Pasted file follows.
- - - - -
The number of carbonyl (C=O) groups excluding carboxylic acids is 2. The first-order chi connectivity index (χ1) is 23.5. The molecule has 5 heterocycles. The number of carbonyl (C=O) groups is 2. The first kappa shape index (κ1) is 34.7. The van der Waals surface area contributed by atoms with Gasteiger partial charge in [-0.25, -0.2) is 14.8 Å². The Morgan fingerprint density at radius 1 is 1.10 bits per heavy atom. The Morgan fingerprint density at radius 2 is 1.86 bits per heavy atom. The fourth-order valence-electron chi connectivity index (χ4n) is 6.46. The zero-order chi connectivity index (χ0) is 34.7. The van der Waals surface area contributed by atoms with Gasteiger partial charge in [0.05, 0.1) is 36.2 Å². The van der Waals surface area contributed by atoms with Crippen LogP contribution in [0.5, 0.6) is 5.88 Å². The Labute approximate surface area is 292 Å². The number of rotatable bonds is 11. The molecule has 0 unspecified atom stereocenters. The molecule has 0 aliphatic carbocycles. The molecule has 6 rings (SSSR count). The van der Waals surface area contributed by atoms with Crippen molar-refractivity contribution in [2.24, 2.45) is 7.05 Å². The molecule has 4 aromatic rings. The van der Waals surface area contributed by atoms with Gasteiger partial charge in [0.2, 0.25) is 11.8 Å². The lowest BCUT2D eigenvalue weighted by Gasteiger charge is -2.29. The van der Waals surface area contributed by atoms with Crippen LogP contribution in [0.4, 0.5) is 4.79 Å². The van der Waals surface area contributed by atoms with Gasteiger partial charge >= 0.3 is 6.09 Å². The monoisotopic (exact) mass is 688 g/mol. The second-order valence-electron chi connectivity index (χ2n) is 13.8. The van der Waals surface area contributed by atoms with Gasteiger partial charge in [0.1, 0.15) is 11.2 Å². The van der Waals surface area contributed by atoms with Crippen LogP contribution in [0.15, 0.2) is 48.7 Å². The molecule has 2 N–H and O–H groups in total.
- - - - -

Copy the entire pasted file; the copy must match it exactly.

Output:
The number of carbonyl (C=O) groups excluding carboxylic acids is 2. The first-order chi connectivity index (χ1) is 23.5. The molecule has 5 heterocycles. The number of carbonyl (C=O) groups is 2. The first kappa shape index (κ1) is 34.7. The van der Waals surface area contributed by atoms with Gasteiger partial charge in [-0.25, -0.2) is 14.8 Å². The Morgan fingerprint density at radius 1 is 1.10 bits per heavy atom. The Morgan fingerprint density at radius 2 is 1.86 bits per heavy atom. The fourth-order valence-electron chi connectivity index (χ4n) is 6.46. The zero-order chi connectivity index (χ0) is 34.7. The van der Waals surface area contributed by atoms with Gasteiger partial charge in [0.05, 0.1) is 36.2 Å². The van der Waals surface area contributed by atoms with Crippen LogP contribution in [0.5, 0.6) is 5.88 Å². The Labute approximate surface area is 292 Å². The number of rotatable bonds is 11. The molecule has 0 unspecified atom stereocenters. The molecule has 0 aliphatic carbocycles. The molecule has 6 rings (SSSR count). The van der Waals surface area contributed by atoms with Crippen molar-refractivity contribution in [2.24, 2.45) is 7.05 Å². The molecule has 4 aromatic rings. The van der Waals surface area contributed by atoms with Gasteiger partial charge in [0.2, 0.25) is 11.8 Å². The lowest BCUT2D eigenvalue weighted by Gasteiger charge is -2.29. The van der Waals surface area contributed by atoms with Crippen LogP contribution in [0.4, 0.5) is 4.79 Å². The van der Waals surface area contributed by atoms with Gasteiger partial charge >= 0.3 is 6.09 Å². The monoisotopic (exact) mass is 688 g/mol. The second-order valence-electron chi connectivity index (χ2n) is 13.8. The van der Waals surface area contributed by atoms with Gasteiger partial charge in [0.1, 0.15) is 11.2 Å². The van der Waals surface area contributed by atoms with Crippen LogP contribution in [0.15, 0.2) is 48.7 Å². The molecule has 2 N–H and O–H groups in total.